Ever wonder how much of your HR team’s time is spent on transactional work compared to more value-added contributions?
Although some studies report this to be 40%, the client I worked with recently registered a shocking 90%!
This group, like so many others I’ve encountered over the years, is struggling to increase the value they bring to the organization. However, they’re saddled with administrative tasks such as worker’s comp claims, benefits enrollment, new hire paperwork, and many others.
We know HR spends too much time on wasteful, paper-based administrative work and that it desperately needs to be automated and streamlined. The question is how to make that happen.
Similar to this line of thinking, my team had hit its limit with the various paper-based processes that had us buried in paperwork. The filing alone took a part-time person a few days a month just to keep up. At this point, my team had decided to both automate and streamline all the administrative processes. As we gathered in a room to map each process, the group pulled together all of our forms, for a total of 179 different forms! We honestly had no idea there were so many.
We noticed that any one category, such as safety, accounted for a significant portion. There was a separate set of forms for each benefit provider. Plus, each vendor had forms that were somewhat redundant because someone had decided a new piece of information had to be collected on a separate form.
Over the next year, we identified the key pieces of information that needed to be transferred between payroll, employees, and vendors. Then, we developed our own internal data structure that provided our vendors what was needed without using their forms.
Surprisingly, the vendors were fairly comfortable working with us to take out all paper and waste from their processes. While it took many rounds of improvement, we reduced the number of forms from 179 down to the few that could not be removed. The rest of the administrative processes had been automated and were maintained by a blend of the employees and HR support.
This overall effort reduced at least half of the HR team’s time spent on administration amounting in a savings in the hundreds of thousands of dollars.
More importantly, in addition to the HR team freeing up their time, they had learned how to do it for themselves.
What I didn’t realize at the time was this: we were not alone. Many HR groups that have yet to streamline and automate their processes are discouraged about how much of their time goes into paperwork.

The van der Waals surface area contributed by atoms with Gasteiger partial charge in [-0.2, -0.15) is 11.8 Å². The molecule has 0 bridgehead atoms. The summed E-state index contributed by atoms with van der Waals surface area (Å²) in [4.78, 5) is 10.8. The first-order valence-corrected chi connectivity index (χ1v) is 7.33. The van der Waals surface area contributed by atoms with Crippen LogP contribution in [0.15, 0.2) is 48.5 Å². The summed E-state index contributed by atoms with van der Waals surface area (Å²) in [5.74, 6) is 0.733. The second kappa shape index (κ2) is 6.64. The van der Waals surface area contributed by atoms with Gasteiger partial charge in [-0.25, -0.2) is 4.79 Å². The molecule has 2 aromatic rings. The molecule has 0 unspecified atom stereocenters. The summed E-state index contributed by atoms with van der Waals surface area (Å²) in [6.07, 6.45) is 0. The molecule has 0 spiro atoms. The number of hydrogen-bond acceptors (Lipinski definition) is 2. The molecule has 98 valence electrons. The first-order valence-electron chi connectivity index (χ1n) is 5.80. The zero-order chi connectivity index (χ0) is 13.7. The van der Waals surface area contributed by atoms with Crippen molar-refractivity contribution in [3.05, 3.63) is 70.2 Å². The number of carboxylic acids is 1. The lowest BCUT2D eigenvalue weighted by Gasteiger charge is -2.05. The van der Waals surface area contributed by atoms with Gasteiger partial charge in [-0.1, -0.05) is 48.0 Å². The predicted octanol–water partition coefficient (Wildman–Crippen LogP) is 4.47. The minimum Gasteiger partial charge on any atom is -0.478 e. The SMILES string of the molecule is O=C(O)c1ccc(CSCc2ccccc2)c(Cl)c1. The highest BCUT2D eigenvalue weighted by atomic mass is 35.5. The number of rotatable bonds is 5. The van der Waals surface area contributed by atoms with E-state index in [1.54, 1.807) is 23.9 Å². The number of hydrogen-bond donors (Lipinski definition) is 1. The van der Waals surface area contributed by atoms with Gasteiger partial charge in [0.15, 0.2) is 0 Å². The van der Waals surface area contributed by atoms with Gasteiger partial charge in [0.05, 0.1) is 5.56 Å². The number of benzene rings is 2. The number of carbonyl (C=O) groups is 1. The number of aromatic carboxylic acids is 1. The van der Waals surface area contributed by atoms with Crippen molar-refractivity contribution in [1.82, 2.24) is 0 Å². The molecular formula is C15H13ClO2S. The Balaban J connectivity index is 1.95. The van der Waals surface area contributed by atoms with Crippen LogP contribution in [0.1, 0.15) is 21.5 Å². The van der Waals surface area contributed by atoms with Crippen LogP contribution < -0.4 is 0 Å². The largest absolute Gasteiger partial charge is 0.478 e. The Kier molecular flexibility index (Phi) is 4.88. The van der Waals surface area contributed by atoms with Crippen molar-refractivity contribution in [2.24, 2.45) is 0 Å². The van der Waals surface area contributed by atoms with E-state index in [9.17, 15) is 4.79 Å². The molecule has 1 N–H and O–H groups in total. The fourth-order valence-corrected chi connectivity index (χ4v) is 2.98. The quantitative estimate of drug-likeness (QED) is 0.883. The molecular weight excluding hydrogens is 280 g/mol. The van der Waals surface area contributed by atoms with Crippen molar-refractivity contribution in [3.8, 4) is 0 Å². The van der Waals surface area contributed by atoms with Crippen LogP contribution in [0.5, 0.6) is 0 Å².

How could HR possibly…
▪ Keep up with the daily pressures of hiring talent in a tough market?
▪ Address immediate critical issues?
▪ Work on any given year’s objectives such as:
– A new performance system?
– Training leaders?
– Developing an improved approach to diversity and inclusion?
Sure, it’s a huge hurdle to come up with a game plan to remove and streamline transactional work. However, without doing so, much of HR’s potential value is wasted.
As the focus of my work has been in lean HR, I’ve only become more convinced that the need to eliminate wasteful administration stands in the way of HR beginning to achieve its potential.
Here are a few guidelines to determine the magnitude of this problem in your organization:
1. Measure how much of your HR resources are going to transactional work and how much of that time is likely wasted or redundant effort.
2. Scrutinize your paper use. Note that most paper-based practices are by nature wasteful.
3. Have your team assemble your various forms together in one place and consider the amount of repetition and wasted effort there is.
4. Benchmark other paperless HR groups to better understand “the path to paperless administration.”
Enlist the organization’s stakeholders in supporting your efforts to streamline the work. Most agree it’s worth the time and energy but are waiting on an organized plan to address it.
As I watched my group remove many of the wasteful, repetitive tasks found in the administrative arena, I realized their skills had clearly advanced.
They had become adept at spotting unnecessary work and more than capable of removing it. In the efforts to revise processes, they had partnered well with others to establish more effective ways to balance work between HR, suppliers and other departments. The time and money they saved grew year after year.
So how much time is your HR department wasting? And what strategic and value-added contributions could they make if they were freed up from inefficient administrative tasks?
As part of my mission to increase lean HR skills and development, I am committed to helping organizations streamline the transactional aspects of HR so they won’t get stuck there.
This is a big problem, so it needs a big solution. You need to come at it because of the magnitude of the problem it is, so you can actually get to the other side. This isn’t just about reducing paper, but a redesign of how information flows.
If you’d like to reduce waste, unleash your HR team’s potential and free up thousands of hours of wasted time, send me a message here to learn more about working with the Lean Leadership Center.